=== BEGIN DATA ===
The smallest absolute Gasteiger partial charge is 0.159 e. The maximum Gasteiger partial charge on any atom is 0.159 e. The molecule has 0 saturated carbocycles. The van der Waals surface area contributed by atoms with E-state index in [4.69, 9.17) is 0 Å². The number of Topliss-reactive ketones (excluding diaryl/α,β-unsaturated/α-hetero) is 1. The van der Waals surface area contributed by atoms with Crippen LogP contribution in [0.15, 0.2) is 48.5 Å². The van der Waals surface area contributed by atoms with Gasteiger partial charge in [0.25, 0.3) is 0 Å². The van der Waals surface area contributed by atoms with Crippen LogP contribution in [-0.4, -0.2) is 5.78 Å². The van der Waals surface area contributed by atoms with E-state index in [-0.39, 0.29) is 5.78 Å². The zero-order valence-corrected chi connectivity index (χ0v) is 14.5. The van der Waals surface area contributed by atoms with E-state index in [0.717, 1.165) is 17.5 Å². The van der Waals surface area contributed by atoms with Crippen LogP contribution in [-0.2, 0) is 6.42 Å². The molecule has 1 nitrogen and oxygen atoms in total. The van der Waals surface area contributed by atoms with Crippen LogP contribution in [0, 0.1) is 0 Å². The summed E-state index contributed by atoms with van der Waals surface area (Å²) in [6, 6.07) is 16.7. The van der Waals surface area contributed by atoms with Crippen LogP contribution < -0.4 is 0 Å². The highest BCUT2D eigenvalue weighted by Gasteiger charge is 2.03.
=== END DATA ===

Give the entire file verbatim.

The smallest absolute Gasteiger partial charge is 0.159 e. The maximum Gasteiger partial charge on any atom is 0.159 e. The molecule has 0 saturated carbocycles. The van der Waals surface area contributed by atoms with E-state index in [4.69, 9.17) is 0 Å². The number of Topliss-reactive ketones (excluding diaryl/α,β-unsaturated/α-hetero) is 1. The van der Waals surface area contributed by atoms with Crippen LogP contribution in [0.15, 0.2) is 48.5 Å². The van der Waals surface area contributed by atoms with Gasteiger partial charge in [0.25, 0.3) is 0 Å². The van der Waals surface area contributed by atoms with Crippen LogP contribution in [-0.4, -0.2) is 5.78 Å². The van der Waals surface area contributed by atoms with E-state index in [-0.39, 0.29) is 5.78 Å². The zero-order valence-corrected chi connectivity index (χ0v) is 14.5. The van der Waals surface area contributed by atoms with E-state index in [0.717, 1.165) is 17.5 Å². The van der Waals surface area contributed by atoms with Crippen LogP contribution in [-0.2, 0) is 6.42 Å². The molecule has 1 nitrogen and oxygen atoms in total. The van der Waals surface area contributed by atoms with Crippen LogP contribution in [0, 0.1) is 0 Å². The summed E-state index contributed by atoms with van der Waals surface area (Å²) in [6, 6.07) is 16.7. The van der Waals surface area contributed by atoms with Crippen LogP contribution < -0.4 is 0 Å². The highest BCUT2D eigenvalue weighted by Gasteiger charge is 2.03.